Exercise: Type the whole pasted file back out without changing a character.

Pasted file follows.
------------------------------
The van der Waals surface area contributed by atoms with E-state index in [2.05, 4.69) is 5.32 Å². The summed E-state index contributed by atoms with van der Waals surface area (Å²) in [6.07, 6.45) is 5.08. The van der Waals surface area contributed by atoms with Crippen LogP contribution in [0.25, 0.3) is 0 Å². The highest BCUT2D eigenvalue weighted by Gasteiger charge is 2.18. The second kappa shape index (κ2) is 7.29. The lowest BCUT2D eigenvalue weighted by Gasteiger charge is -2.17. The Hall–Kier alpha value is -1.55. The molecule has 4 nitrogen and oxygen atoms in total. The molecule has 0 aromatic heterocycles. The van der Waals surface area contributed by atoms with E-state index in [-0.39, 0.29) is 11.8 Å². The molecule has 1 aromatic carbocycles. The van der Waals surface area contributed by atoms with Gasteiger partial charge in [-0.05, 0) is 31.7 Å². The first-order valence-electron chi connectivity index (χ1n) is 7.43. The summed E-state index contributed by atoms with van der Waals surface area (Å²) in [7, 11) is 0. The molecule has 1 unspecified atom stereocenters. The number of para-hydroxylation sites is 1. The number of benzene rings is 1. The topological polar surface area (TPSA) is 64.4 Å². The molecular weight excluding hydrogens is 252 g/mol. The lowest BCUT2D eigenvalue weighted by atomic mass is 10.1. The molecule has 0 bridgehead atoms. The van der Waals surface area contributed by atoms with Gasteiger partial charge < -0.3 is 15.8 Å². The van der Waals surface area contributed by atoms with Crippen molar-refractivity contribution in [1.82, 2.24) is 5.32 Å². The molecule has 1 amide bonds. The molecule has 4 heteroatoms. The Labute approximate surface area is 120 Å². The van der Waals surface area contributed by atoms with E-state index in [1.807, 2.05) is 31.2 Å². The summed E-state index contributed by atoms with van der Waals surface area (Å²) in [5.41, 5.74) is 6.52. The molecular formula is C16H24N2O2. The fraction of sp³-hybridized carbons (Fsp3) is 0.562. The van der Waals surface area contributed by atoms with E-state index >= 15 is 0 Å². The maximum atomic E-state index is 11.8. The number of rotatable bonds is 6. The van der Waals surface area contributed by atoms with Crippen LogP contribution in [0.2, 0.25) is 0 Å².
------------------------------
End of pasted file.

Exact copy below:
The van der Waals surface area contributed by atoms with E-state index in [2.05, 4.69) is 5.32 Å². The summed E-state index contributed by atoms with van der Waals surface area (Å²) in [6.07, 6.45) is 5.08. The van der Waals surface area contributed by atoms with Crippen LogP contribution in [0.25, 0.3) is 0 Å². The highest BCUT2D eigenvalue weighted by Gasteiger charge is 2.18. The second kappa shape index (κ2) is 7.29. The lowest BCUT2D eigenvalue weighted by Gasteiger charge is -2.17. The Hall–Kier alpha value is -1.55. The molecule has 4 nitrogen and oxygen atoms in total. The molecule has 0 aromatic heterocycles. The van der Waals surface area contributed by atoms with E-state index in [-0.39, 0.29) is 11.8 Å². The molecule has 1 aromatic carbocycles. The van der Waals surface area contributed by atoms with Gasteiger partial charge in [-0.05, 0) is 31.7 Å². The first-order valence-electron chi connectivity index (χ1n) is 7.43. The summed E-state index contributed by atoms with van der Waals surface area (Å²) in [7, 11) is 0. The molecule has 1 unspecified atom stereocenters. The number of para-hydroxylation sites is 1. The number of benzene rings is 1. The topological polar surface area (TPSA) is 64.4 Å². The molecular weight excluding hydrogens is 252 g/mol. The lowest BCUT2D eigenvalue weighted by atomic mass is 10.1. The molecule has 0 bridgehead atoms. The van der Waals surface area contributed by atoms with Gasteiger partial charge < -0.3 is 15.8 Å². The van der Waals surface area contributed by atoms with Crippen molar-refractivity contribution in [1.82, 2.24) is 5.32 Å². The molecule has 1 amide bonds. The molecule has 4 heteroatoms. The Labute approximate surface area is 120 Å². The van der Waals surface area contributed by atoms with E-state index in [1.807, 2.05) is 31.2 Å². The summed E-state index contributed by atoms with van der Waals surface area (Å²) in [5.41, 5.74) is 6.52. The molecular formula is C16H24N2O2. The fraction of sp³-hybridized carbons (Fsp3) is 0.562. The van der Waals surface area contributed by atoms with E-state index >= 15 is 0 Å². The maximum atomic E-state index is 11.8. The number of rotatable bonds is 6. The van der Waals surface area contributed by atoms with Crippen LogP contribution in [0.2, 0.25) is 0 Å².